Playhouse plans for year-round performances with Walker Farm expansion

By Cynthia Prairie

The Weston Playhouse Theatre Company is planning to expand its theatrical offerings to year-round with a new cultural center at the 4.9 acre Walker Farm, just north of its Weston Green main stage. The company, which attracts audiences from throughout the northeast, currently stages shows from late spring to early fall, offering a variety of productions for all ages, including young school children.

A view from the rear of the Walker Farm property. The new theater and parking would be built in this space. Photos by Cynthia Prairie

A view from the rear of the Walker Farm property. The new theater and parking would be built in this space. Click any photo to launch gallery. Photos by Cynthia Prairie

In mid-August, after touring the site, the Weston Zoning Board of Adjustment and the Weston Planning Commission held a joint hearing to hear from the theater company’s architect, Jim Pulver, on redevelopment and construction plans. The theater company is seeking a conditional use permit from the ZBA while the Planning Commission was reviewing the site plan. If permits are given, the theater company anticipates that construction will begin in April 2015 to be completed in 13 months.

The Walker Farm property includes a home that faces Route 100 at the Chester Mountain Road, an 1860s dairy barn, two silos and a 1950s barn.  The acreage also abuts property already owned by the playhouse, at 703 Main St., that houses the costume shop and administrative offices. Plans include unifying the two properties with a common driveway, overflow parking and a mowed walking path. Abutting the farm to the north is the Maple Grove Cemetery.

Architect Jim Pulver shows the building plan. To the right is the site plan.

Architect Jim Pulver shows the building plan. To the right is the site plan.

According to Weston’s managing director Stuart Duke, an association formed to purchase the Walker Farm, then deeded the property to the playhouse for expansion. “The Walker family,” he added, “has been very supportive of the theater company.” The theater company is already using the 1950s barn for prop storage. In the future, it might use the Walker home for artist housing or offices. Duke added that the two silos are stable and will remain.

A new 2,900-square-foot “open plan” stage would be built behind the existing structures and be further masked from street view by a berm created in a large rolling field between 703 Main and the farm buildings. The new stage would accommodate up to 140 patrons and be surrounded by 69 parking spaces — three of them concrete and handicapped-designated. Fourteen more parking spaces would be created at 703 Main, connected to the new facility with the mowed walking path.  The new facilities would also include a lobby and rest rooms as well as dressing rooms, a green room, laundry, storage and workspace backstage. The entire building would have sprinklers, fed by a 26,000-gallon tank.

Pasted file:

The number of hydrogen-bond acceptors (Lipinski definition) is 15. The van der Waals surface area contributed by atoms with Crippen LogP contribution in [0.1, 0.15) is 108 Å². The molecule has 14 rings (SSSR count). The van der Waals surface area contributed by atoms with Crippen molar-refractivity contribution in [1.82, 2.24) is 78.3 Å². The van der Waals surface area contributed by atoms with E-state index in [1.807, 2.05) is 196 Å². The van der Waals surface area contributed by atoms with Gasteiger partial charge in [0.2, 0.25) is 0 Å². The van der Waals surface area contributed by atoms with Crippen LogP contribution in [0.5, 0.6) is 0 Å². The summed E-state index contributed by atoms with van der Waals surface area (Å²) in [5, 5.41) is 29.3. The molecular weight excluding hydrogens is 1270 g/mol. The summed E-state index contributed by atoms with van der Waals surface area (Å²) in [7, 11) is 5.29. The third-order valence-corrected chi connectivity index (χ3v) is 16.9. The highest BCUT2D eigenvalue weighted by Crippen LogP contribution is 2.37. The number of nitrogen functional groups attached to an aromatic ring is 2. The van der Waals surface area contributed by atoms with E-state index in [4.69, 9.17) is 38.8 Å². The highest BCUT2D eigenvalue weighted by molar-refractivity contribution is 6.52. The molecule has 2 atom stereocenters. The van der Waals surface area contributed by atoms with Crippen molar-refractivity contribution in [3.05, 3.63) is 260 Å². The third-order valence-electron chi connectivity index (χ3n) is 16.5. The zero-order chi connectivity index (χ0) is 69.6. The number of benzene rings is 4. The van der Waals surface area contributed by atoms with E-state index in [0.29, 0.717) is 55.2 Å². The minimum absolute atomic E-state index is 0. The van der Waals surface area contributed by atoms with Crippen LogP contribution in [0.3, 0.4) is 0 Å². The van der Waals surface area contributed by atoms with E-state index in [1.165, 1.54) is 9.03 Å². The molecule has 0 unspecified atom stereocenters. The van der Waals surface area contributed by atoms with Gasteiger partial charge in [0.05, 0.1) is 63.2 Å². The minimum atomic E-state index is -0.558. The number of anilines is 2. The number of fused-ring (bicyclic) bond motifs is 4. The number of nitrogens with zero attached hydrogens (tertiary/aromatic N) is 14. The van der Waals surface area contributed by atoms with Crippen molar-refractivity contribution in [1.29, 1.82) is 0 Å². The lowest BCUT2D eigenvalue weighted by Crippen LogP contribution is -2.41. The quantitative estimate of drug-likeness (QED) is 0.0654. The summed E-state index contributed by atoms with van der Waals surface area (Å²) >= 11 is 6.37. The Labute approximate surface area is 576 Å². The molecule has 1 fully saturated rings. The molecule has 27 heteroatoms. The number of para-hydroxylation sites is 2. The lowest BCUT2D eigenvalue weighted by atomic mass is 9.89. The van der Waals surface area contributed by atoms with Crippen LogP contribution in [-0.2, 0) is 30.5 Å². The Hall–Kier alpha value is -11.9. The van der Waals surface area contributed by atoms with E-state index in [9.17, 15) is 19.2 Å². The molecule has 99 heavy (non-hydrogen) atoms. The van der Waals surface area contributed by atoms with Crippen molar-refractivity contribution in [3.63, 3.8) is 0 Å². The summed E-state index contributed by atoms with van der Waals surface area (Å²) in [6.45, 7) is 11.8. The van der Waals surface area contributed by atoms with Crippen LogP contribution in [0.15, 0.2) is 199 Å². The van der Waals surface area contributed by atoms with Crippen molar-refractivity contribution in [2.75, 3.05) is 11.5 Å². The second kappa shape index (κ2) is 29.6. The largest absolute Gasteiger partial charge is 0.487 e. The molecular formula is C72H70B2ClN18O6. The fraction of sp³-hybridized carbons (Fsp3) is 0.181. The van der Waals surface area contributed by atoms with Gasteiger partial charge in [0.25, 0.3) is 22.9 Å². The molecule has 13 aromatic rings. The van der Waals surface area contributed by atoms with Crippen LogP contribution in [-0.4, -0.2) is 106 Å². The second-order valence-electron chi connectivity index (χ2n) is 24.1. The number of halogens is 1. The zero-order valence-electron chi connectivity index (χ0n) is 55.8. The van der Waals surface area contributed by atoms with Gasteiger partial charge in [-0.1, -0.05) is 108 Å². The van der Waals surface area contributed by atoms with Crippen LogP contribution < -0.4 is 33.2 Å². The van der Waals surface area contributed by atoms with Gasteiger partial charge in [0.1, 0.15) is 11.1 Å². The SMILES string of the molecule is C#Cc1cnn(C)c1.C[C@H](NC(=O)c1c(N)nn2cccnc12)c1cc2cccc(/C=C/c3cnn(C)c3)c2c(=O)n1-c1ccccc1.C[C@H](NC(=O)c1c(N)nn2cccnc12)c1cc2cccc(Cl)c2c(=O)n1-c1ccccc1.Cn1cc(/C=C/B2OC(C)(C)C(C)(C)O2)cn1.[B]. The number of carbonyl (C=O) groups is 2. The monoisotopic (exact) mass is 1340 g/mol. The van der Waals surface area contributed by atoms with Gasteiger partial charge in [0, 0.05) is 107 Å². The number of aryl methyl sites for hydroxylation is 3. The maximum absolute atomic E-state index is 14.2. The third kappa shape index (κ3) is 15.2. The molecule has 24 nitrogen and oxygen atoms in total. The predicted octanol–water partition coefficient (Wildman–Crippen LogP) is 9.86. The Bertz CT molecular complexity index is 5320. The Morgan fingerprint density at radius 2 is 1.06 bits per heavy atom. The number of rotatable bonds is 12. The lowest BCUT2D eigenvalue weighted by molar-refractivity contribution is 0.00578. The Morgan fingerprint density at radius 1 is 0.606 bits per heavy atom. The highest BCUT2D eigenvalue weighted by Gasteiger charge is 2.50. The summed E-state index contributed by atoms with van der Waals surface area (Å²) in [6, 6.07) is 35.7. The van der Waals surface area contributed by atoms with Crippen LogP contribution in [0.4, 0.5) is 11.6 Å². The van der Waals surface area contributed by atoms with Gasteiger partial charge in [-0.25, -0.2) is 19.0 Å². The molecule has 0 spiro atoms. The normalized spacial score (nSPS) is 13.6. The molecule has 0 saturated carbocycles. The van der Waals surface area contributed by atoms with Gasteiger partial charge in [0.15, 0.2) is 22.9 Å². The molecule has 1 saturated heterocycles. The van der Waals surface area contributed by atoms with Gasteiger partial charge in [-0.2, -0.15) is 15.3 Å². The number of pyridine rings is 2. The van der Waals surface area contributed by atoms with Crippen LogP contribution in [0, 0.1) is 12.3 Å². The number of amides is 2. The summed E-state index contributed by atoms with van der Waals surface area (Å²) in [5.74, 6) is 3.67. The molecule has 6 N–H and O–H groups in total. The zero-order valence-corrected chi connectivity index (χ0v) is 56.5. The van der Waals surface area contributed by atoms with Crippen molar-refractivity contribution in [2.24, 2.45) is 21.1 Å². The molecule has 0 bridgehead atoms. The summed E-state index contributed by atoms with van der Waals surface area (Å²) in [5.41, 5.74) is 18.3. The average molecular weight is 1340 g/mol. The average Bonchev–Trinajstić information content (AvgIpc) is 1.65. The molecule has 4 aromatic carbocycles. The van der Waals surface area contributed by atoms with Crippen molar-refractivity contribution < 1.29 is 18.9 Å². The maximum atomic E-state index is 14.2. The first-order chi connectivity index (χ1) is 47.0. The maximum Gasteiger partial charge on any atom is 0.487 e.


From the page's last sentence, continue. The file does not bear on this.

“The space is meant to afford maximum flexibility,” Duke said. “There’s almost infinite possibilities of what we can stage there.” Although there is no catering kitchen in the design, Duke said banquets are possible with catering trucks offloading at the new facility’s loading dock.

Artist renderings

Clockwise from top left, Pulver explains the views of the Walker Farm entering the new driveway from Main Street, of the driveway to the theater, the theater itself and the home with silo in the back from Route 100.

Vehicles would enter the new theater site at the current driveway to 703 Main, which would be widened and lengthened to curve behind the berm-field to the new facility.  Parking and walking paths around the new theater would be gravel and a mowed path would connect 703 Main to the new property. A concrete paved area would directly surround the building.

Pulver told town officials that the roof would be a standing seam metal roof made of Galvalume. The building, he added, would be clad in two types of natural wood siding, one portion stained in red, the other in a lighter color. The colors and other design elements, Pulver said, will break down the “large massing of the building.”

The 77-year-old nonprofit theater company owns other property in Weston including a  home with rehearsal space on Main Street. Here’s a short video about the playhouse and its Walker Farm plans.

The ZBA has adjourned to deliberative session; the Planning Commission will continue its hearing on Oct. 7.

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About the Author: Cynthia Prairie has been a newspaper editor more than 30 years. She has worked at such publications as the Raleigh Times, the Baltimore News American, the Buffalo Courier Express, the Chicago Sun-Times and the Patuxent Publishing chain of community newspapers in Maryland. She and her family moved to Chester, Vermont in 2004.

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